Chevrolet Corvette ZR-1
American cars get a hard time in the UK, often shoehorned into features as lip service. ‘Here’s the main event, but for those lovers of the unsophisticated we’ve got a [insert US “sports” car of your choice]’. After all, they don’t go round corners, do they? With Corvettes, they’re usually included just because of the car’s looks.
Lifting the Corvette ZR-1’S large clamshell bonnet reveals the first surprise; instead of a chromed circular air filter housing, there’s a huge intake plenum gripping the LT5 power plant tighter than a facehugger did Kane’s head in Alien. The second is the ‘4 CAM 32 VALVE’ script atop. Eh? Where are the pushrods?
As a game changer, they don’t come bigger than this. Styled by Federal emissions legislation during the Eighties, ’Vette V8s struggled to put out 250bhp – a far cry from the marque’s Sixties power-mad heyday. Like others, GM was fearful of what Japan’s technological whirlwind might produce, so something had to be done. Enter Lotus Engineering, and its director Tony Rudd. He designed a new 32-valve, all-alloy, DOHC 5.7-litre LT5 engine, using an experimental DV8 (type 909) engine as a basis. Built at Mercury Marine, in its first iteration this baby was good for 375bhp and 370lb ft torque; mated to a six-speed ZF gearbox it was enough to propel GM’S new baby from 0-60mph in 4.5sec
With the clam secured, it’s time to climb into an interior that’s pure Corvette; the seating position is low-slung, with my legs bang out in front, and all of the sturdy controls in perfect reach. There’s an improvement in feel over earlier C4’s, still with that familiar wraparound driver’s binnacle, but it struggles a little to match the quality of our other cars. The engine erupts throatily and settles into an unfamiliar, burble-free, mechanical tick-over.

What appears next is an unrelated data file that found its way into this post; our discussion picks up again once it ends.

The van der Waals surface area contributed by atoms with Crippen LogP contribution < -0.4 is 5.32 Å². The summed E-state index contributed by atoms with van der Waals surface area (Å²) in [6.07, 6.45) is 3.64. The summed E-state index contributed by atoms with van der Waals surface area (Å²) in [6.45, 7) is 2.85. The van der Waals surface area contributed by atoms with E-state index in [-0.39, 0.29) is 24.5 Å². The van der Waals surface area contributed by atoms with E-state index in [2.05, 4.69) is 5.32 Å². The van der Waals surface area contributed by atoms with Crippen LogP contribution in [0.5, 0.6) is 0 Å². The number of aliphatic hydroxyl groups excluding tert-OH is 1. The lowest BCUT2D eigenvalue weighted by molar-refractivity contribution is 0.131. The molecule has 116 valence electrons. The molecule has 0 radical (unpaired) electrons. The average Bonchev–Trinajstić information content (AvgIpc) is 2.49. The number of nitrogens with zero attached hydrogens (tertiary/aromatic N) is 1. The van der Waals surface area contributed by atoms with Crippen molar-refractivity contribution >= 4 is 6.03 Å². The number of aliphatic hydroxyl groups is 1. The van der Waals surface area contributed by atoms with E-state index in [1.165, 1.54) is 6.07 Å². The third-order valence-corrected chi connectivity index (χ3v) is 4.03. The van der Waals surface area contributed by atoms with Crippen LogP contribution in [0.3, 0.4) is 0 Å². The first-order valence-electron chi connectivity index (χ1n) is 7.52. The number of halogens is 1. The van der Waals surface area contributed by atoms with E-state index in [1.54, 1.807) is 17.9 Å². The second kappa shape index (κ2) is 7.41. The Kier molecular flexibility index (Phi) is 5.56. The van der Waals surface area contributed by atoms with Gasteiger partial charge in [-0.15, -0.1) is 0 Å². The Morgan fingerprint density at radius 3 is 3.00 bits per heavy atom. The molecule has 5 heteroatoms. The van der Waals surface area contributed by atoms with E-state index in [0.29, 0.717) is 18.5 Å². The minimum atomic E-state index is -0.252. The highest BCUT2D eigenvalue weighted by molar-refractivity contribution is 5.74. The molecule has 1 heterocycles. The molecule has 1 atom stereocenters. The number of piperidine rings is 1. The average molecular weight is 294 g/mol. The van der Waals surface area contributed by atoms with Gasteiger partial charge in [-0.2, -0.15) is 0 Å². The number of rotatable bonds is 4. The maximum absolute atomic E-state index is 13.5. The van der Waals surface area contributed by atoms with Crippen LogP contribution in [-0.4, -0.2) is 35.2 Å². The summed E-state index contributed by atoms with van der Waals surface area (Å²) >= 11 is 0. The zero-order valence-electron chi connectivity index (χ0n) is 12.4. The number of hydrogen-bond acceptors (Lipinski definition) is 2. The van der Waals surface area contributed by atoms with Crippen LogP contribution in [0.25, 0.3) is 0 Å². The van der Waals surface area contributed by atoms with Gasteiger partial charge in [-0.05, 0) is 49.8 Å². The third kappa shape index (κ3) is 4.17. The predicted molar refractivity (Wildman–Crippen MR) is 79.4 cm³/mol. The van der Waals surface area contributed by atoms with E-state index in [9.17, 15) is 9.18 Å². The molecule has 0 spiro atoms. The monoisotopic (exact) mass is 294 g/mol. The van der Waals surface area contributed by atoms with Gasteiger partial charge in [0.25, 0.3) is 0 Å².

At residential speeds it’s an easy-affable workhorse, wrapping its arms around you and inviting you over for a Bud and to watch the game. That’s thanks to a sophisticated two-phase induction system, with three-valve throttle body – using a small primary and two large secondaries. Below 3500rpm only the former’s intake ports and fuel injectors are open, but ramp matters up and both secondary units come online; suddenly a bar brawl erupts and there’s an almighty double sucker punch to my kidneys, with an accompanying thunder clap as the revs rise. And build they do, right up to 6500rpm – previously nosebleed territory for a North American car. Throttle, shift – hello again ZF – throttle, heavy metal clatter, and repeat. It’s a thrilling package and one that today provides an incredible performance thrill for the outlay.
Yes, there remains a transverse leaf spring at the rear, but the ZR-1 corners with more refinement than that might suggest and there’s very little danger of those monstrous 315/35ZR17 tyres breaking traction in normal driving conditions. In a straight line, this tweaked 435bhp example is still out-pulling all others here when I apply the large Bosch ABS II brakes.
You get 14 different settings on the Bilstein-engineered FX3 selective ride control system, so you can fiddle to your heart’s content. There’s even a ‘valet key’ you can invoke – it cuts access
to those secondary valves, limiting you to 200bhp – should you not want your other half (or even your valet) to access all its wild horses. Although for some reason when I flick it, I imagine Jack Nicholson in A Few Good Men sitting in the passenger seat bellowing ‘you can’t handle the…’
‘The ZR-1 has undoubtedly the best engine ever put into the C4,’ says Claremont Corvette’s Tom Falconer. ‘Very powerful, it’s better built, more reliable and virtually trouble-free. Despite the power unit’s added sophistication, you essentially get the same bulletproof Corvette experience.’
The ZR-1’S only downside is the lack of visual differentiation between it and a standard L98 car with only the wider rear end and rounded rectangular taillights indicative you’re sitting in something special. Back when new that was a big ask of customers for a car that cost almost twice as much. Today? You can excuse it, for the sheer Wild West clout on offer.
‘Suddenly a bar brawl erupts, and there’s an almighty sucker punch to my kidneys, with a thunderclap as the revs rise’
Rounded-rectangle tail lights tell you it’s a ZR-1 – oh, and the bumper badge
DOHC V8 will rev out to a distinctly un-american 6500rpm – eardrums and right foot rejoice Yes, you’ll have to make do with left-hand drive, but at least the cabin is driver-centric